New York Times Magazine: The Invisible Catastrophe

“It just seems like a beautiful day in Southern California,” Bryan Caforio said.

It was late January in Porter Ranch, an affluent neighborhood on the northern fringe of Los Angeles. Caforio and I sat at a Starbucks overlooking an oceanic parking lot crowded with shoppers. The air was still, dry, 70 degrees. Caforio, a young trial lawyer running for Congress in the state’s 25th District, gestured at the pink and orange striations of sky above Aliso Canyon, its foothills bronze in the falling daylight. “It seems like a beautiful sunset in a wonderful community,” Caforio said, “and we’re sitting outside, enjoying a wonderful coffee.”

But there were scattered clues that suggested that everything was not so wonderful. Near a trio of news vans parked in front of the Starbucks, antenna masts projecting from their roofs, a cameraman stared quizzically up at the canyon. Next to the SuperCuts, security guards stood outside two nondescript storefronts; stenciled on the windows were the words “Community Resource Center” and, in smaller letters, “SoCalGas.” The guards asked for identification and dismissed anyone who tried to take a photograph. At the entrance to Bath & Body Works, a device that resembled an electronic parking meter was balanced on a tripod; the digital display read “BENZENE,” followed by a series of indecipherable ideograms. The parking lot held a preponderance of silver Honda Civics bearing the decal of the South Coast Air Quality Management District. Inside the cars, men sat in silence, waiting.

Beyond the Ralphs grocery store and the Walmart rose a neighborhood of jumbo beige homes with orange clay-­tiled roofs and three-car garages. The lawns were tidily landscaped with hedges of lavender, succulents, cactuses and kumquat trees. The neighborhood was a model of early-­1980s California suburban design; until October, it was best known for being the location where Steven Spielberg shot “E.T.” But now the meandering streets were desolate, apart from the occasional unmarked white van. As you ascended the canyon, reaching gated communities with names like Renaissance, Promenade and Highlands, the police presence increased. On Sesnon Boulevard, the neighborhood’s northern boundary, an electric billboard propped in the middle lane blinked messages: “REPORT CRIME ACTIVITY; L.A.P.D. IN THE AREA; CALL 911.” Holleigh Bernson Memorial Park was empty aside from three cop cars, patrol lights flashing.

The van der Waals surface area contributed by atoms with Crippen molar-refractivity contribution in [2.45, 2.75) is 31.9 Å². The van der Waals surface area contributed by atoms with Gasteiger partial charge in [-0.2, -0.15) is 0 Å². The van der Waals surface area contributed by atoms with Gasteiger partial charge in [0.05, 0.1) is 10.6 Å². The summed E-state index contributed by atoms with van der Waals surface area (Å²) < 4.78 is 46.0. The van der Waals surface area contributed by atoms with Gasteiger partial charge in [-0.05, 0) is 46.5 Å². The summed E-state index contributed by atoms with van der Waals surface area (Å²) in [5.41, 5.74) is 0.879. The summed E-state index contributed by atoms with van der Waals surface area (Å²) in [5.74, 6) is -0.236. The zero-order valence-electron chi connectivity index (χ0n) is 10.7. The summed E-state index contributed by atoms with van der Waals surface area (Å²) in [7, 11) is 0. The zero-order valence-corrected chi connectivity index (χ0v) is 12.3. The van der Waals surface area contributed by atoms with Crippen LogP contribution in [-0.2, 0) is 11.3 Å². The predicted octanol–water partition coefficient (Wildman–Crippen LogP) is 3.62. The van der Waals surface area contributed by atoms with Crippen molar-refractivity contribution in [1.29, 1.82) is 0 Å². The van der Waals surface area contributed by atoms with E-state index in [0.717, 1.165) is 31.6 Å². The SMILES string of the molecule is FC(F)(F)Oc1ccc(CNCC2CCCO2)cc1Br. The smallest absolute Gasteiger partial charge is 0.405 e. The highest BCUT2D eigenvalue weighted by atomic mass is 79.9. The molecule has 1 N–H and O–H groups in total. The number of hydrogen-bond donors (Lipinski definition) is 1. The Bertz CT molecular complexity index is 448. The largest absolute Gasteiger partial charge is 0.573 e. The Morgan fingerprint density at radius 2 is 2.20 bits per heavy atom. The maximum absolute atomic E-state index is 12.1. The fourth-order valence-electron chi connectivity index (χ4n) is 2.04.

But the most significant clues were the spindly metal structures spaced along the ridge of the canyon. They resembled antennas or construction sites or alien glyphs. Until recently, most residents of Porter Ranch did not pay them much attention.

“You look at the hills, you see a few towers,” Caforio said. “But do you really know what they are?” He shook his head. “You try to say, ‘Hey, we’re having an environmental disaster right now!’ But it just looks like a beautiful sunset.”

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